It takes guts to start a business anytime—not to mention in this economy, in a location with a less-than-hopeful track record. So, I had my fingers crossed for 6 Degrees, housed in the Bucktown address that’s greeted and bid farewell to Darwin’s, Chinaski’s, and Whiskey Road. I swung by a little before 10 p.m. Monday, noting along the way that the nearby Map Room was busting at the seams. Things seemed to be looking up when, about a block before I reached my destination, I passed an exiting patron—either very vivacious or very drunk—who couldn’t say enough about the “wonderful” new bar.

I’m guessing it was the booze talking because, try as I might, I just couldn’t spot the wonder. Six Degrees is a very typical neighborhood bar—tin ceiling, exposed brick, lots of wood—whose attempt at a hook falls flat. The name is a nod to the idea that you can connect yourself to another person in six degrees or less. To that end, framed black and white photos of the staff’s friends pepper the space (even in the bathrooms); you’re supposed to search out connections as you sip, and maybe even win yourself a spot on the wall.

The effect reminded me of my baby sister’s sorority-flavored dorm room: photos of girls in shorts and sweatshirts cuddled on a couch, posses of boys with beers in hand. Mr. Chaser declared the drink I ordered—identified by the bartender as the spot’s mixologist-designed signature cocktail—“sorority punch.” He wasn’t far off: The sweet-sweet-sweet $6 blend of Finlandia Tangerine and Grapefruit, triple sec, and orange and pineapple juices was summery, easy to swig, and even easier to concoct.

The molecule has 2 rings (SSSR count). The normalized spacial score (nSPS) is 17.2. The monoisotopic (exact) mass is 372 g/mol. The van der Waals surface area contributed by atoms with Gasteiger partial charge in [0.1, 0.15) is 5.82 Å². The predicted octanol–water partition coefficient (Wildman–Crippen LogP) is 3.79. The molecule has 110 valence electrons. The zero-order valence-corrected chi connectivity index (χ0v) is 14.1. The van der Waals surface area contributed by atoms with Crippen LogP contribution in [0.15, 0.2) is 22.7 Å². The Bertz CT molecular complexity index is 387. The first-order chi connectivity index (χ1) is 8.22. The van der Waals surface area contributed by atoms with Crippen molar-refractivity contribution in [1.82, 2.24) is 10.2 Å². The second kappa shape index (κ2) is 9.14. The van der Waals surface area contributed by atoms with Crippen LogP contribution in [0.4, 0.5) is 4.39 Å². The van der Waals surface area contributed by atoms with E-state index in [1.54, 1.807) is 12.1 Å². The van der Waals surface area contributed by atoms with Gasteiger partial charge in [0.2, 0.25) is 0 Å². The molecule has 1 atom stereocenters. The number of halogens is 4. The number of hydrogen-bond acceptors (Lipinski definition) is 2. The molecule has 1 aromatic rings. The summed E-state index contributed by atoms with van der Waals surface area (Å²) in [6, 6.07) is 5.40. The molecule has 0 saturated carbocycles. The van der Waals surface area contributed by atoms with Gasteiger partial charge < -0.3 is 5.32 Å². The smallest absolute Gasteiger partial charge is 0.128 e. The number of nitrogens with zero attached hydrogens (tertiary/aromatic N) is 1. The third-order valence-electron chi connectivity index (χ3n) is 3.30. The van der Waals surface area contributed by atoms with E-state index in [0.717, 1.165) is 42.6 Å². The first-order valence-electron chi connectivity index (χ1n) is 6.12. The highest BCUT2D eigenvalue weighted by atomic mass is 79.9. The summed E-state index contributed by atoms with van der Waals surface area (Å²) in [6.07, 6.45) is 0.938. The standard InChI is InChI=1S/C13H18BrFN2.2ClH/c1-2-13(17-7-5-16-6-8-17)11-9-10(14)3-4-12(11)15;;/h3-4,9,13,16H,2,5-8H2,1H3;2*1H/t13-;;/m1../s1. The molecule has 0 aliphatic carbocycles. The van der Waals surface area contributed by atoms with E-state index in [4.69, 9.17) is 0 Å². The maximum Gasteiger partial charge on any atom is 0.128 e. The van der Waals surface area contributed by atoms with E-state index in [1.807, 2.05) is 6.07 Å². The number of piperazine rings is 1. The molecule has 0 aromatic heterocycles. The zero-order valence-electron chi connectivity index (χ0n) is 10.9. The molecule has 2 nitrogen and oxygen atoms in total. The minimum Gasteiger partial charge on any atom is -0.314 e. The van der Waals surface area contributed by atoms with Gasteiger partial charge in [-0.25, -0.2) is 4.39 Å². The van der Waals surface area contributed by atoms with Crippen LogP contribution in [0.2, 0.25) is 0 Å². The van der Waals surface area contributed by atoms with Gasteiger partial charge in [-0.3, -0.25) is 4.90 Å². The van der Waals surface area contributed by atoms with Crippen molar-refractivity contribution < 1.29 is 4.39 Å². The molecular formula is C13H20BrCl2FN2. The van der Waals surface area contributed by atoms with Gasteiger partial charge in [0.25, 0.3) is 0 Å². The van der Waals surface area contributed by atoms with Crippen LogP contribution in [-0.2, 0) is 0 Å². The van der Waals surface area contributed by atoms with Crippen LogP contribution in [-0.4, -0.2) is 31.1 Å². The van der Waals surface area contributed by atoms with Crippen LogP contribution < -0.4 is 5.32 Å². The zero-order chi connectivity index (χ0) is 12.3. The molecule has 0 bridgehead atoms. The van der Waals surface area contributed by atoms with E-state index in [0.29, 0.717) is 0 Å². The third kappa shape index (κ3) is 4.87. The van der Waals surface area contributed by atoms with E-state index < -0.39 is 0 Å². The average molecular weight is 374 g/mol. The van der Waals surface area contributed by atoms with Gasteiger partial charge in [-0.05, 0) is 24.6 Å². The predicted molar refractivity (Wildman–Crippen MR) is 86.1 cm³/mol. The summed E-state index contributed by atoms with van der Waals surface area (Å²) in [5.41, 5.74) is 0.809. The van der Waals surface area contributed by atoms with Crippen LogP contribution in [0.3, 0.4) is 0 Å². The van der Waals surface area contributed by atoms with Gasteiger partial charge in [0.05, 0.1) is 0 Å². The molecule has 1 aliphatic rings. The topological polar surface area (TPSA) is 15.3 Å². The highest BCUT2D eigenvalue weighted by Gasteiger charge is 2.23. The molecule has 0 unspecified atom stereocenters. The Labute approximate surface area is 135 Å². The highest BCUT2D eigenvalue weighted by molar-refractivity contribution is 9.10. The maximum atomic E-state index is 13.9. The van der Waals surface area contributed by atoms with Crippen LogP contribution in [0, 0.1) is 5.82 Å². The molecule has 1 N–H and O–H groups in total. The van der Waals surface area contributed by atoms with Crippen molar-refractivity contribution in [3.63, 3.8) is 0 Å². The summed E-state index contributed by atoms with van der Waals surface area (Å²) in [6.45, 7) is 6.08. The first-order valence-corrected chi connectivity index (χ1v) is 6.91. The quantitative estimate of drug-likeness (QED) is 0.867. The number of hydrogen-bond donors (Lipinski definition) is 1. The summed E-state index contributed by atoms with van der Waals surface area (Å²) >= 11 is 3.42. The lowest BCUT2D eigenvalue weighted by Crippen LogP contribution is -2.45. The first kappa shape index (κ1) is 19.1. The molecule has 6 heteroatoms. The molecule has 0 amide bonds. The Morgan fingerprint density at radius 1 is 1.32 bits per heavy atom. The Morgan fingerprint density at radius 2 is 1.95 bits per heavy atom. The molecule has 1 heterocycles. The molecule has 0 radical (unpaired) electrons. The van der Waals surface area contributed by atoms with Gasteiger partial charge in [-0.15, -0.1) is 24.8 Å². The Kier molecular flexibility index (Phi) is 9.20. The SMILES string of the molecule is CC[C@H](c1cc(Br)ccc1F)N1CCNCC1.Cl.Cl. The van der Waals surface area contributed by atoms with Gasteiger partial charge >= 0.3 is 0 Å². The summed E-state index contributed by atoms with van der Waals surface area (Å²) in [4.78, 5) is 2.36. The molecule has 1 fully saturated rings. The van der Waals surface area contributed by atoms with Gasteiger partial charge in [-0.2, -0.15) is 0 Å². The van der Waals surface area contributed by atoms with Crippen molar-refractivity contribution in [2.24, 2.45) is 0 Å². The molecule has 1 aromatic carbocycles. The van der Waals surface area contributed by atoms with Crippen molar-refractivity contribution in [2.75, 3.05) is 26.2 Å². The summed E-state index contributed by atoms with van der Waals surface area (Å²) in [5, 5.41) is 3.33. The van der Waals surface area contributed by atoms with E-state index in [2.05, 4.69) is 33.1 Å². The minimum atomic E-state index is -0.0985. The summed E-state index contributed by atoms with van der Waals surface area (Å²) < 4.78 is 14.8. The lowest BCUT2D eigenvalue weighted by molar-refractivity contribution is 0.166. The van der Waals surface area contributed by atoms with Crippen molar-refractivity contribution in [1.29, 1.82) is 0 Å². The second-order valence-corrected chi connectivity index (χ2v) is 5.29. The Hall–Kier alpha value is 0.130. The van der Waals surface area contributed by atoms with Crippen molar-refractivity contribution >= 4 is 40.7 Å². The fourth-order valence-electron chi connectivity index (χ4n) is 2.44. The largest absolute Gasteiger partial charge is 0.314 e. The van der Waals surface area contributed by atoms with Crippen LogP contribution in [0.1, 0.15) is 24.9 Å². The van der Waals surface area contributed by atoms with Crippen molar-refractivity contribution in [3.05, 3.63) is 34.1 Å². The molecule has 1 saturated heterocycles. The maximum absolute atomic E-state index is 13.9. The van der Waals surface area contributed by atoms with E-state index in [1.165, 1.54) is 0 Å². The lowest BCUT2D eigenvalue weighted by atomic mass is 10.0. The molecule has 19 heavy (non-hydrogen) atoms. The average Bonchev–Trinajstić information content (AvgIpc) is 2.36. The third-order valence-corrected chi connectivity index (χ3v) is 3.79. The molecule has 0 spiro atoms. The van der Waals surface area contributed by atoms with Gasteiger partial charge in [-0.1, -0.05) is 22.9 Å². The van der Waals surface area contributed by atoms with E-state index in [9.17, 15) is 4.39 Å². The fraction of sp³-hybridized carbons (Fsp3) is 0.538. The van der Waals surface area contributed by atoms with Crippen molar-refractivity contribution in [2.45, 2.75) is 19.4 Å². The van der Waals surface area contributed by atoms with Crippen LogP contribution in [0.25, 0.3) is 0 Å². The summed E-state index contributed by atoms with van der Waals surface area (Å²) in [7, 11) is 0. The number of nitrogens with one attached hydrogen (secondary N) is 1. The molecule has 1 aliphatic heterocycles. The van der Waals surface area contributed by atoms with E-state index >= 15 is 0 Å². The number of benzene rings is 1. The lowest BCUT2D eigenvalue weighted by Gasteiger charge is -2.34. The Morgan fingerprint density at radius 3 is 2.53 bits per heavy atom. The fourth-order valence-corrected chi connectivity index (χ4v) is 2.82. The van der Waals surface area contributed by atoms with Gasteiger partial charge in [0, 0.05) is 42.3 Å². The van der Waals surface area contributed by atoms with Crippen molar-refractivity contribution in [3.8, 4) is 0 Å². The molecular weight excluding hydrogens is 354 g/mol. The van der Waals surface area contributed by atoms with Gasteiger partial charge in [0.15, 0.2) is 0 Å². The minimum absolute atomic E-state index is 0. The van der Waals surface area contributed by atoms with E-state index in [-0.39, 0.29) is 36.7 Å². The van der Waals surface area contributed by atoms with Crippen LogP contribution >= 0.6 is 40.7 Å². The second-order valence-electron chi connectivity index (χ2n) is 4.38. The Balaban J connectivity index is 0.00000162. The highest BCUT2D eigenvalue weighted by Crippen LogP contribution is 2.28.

The drink left me wishing I had ordered a beer, of which the selection was decent (Bell’s, Half Acre). But with Map Room and The Bluebird within walking distance, pretty-OK beer isn’t enough. While I’d bet on Square Bar hanging in there because Avondale needs it, I don’t see the same kind of bar vacuum a few blocks from Six Corners.

For 6 Degrees’ sake, I hope I’m wrong. The staff was just so friendly—chatting freely with the patrons in an attempt to unravel some of those degrees—and gosh-darn earnest. We tried to slip out while the servers were talking to the bar’s five other customers, but one of the bartenders darted to the door after us, waving and calling out thanks and well wishes—with all the fuzzy warmth of a sorority mom.